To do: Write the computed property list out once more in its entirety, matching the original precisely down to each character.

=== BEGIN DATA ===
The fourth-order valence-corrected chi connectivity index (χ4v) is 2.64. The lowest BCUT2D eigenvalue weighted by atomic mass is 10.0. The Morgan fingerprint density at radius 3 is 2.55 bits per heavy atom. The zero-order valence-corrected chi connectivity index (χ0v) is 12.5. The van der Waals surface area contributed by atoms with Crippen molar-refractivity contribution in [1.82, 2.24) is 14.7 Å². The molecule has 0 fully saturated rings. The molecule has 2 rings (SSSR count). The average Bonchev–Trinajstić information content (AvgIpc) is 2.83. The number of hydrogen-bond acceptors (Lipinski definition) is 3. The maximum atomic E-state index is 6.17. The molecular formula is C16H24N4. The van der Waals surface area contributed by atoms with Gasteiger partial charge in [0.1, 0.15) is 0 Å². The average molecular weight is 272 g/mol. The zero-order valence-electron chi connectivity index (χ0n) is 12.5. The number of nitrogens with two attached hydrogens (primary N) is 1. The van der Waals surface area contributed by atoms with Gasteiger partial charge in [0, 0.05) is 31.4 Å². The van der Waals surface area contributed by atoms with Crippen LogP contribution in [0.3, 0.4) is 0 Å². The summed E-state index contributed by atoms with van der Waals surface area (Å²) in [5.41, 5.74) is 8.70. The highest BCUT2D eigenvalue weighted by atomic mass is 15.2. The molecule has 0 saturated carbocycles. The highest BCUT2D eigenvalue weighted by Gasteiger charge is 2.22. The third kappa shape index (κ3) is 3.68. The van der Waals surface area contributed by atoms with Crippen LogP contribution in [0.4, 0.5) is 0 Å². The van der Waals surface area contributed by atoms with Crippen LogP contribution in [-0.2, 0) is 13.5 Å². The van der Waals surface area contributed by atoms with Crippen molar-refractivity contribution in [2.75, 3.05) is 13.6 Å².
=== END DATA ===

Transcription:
The fourth-order valence-corrected chi connectivity index (χ4v) is 2.64. The lowest BCUT2D eigenvalue weighted by atomic mass is 10.0. The Morgan fingerprint density at radius 3 is 2.55 bits per heavy atom. The zero-order valence-corrected chi connectivity index (χ0v) is 12.5. The van der Waals surface area contributed by atoms with Crippen molar-refractivity contribution in [1.82, 2.24) is 14.7 Å². The molecule has 0 fully saturated rings. The molecule has 2 rings (SSSR count). The average Bonchev–Trinajstić information content (AvgIpc) is 2.83. The number of hydrogen-bond acceptors (Lipinski definition) is 3. The maximum atomic E-state index is 6.17. The molecular formula is C16H24N4. The van der Waals surface area contributed by atoms with Gasteiger partial charge in [0.1, 0.15) is 0 Å². The average molecular weight is 272 g/mol. The zero-order valence-electron chi connectivity index (χ0n) is 12.5. The number of nitrogens with two attached hydrogens (primary N) is 1. The van der Waals surface area contributed by atoms with Gasteiger partial charge in [0, 0.05) is 31.4 Å². The van der Waals surface area contributed by atoms with Crippen LogP contribution in [0.3, 0.4) is 0 Å². The summed E-state index contributed by atoms with van der Waals surface area (Å²) in [5.41, 5.74) is 8.70. The highest BCUT2D eigenvalue weighted by atomic mass is 15.2. The molecule has 0 saturated carbocycles. The highest BCUT2D eigenvalue weighted by Gasteiger charge is 2.22. The third kappa shape index (κ3) is 3.68. The van der Waals surface area contributed by atoms with Crippen LogP contribution in [0.4, 0.5) is 0 Å². The van der Waals surface area contributed by atoms with Crippen LogP contribution in [-0.2, 0) is 13.5 Å². The van der Waals surface area contributed by atoms with Crippen molar-refractivity contribution in [2.75, 3.05) is 13.6 Å².